At one point, after the victory at the fort, Joan seems to realize the discrepancy. She is remorseful over all of the loss of lives on both sides. But what did she expect? She was leading soldiers into war, and people die in wars. In fact, the military commanders tell her that they have won a great victory due to her, and that she should be rejoicing, and she should not be mourning the deaths of their enemies. But Joan says God loves both the French and the English. But that does not keep her from leading the French on several more military battles against the English.

Another important detail is the coronation of Charles VII by a cardinal of the Catholic Church. This shows the unification of church and state that was common at the time, or more specifically, how the Catholic Church held sway over secular matters. But that is a concept totally foreign to American ideals today.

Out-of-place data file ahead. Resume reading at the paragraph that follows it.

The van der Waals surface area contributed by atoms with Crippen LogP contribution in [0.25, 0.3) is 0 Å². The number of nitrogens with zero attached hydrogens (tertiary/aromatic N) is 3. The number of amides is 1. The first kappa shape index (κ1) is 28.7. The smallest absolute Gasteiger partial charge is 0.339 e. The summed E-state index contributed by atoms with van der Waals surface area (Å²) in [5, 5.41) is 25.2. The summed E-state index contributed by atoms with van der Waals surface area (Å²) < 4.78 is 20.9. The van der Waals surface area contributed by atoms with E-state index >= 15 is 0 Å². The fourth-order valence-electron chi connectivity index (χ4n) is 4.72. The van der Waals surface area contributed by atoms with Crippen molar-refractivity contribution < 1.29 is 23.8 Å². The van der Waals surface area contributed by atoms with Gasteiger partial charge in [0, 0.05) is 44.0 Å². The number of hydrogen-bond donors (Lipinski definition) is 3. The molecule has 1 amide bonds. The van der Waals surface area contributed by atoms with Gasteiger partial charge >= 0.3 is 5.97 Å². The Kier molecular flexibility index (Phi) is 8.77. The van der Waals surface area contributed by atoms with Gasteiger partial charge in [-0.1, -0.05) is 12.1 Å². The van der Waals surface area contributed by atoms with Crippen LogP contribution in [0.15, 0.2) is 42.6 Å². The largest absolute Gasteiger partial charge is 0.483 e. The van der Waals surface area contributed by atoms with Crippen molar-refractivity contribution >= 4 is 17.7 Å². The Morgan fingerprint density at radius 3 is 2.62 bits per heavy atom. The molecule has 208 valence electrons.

And the trial of Joan showed the corruption of the Catholic Church of the time. Joan truly was railroaded into being declared guilty. And being executed for heresy and sorcery is something that today would be totally abhorrent to most Americans. The Catholic Church realized this problem when 25 years later it declared Joan to be innocent and pronounced her a martyr. She was canonized as a saint in 1920. But those points are not mentioned in the movie. It just ends with Joan's execution. I learned them by reading Wikipedia.

In any case, it seems strange how the Catholic Church can canonize two people as different as Joan and Francis. Francis was a man of peace, while Joan was a woman of war. And, as a Protestant, I must reiterate that the whole idea of declaring certain people to be saints is unbiblical. It is especially unbiblical, not to mention disturbing, to have departed saints talking to people telling them to kill other people. Far too many evils have been committed by people claiming that voices told them to commit the wicked acts.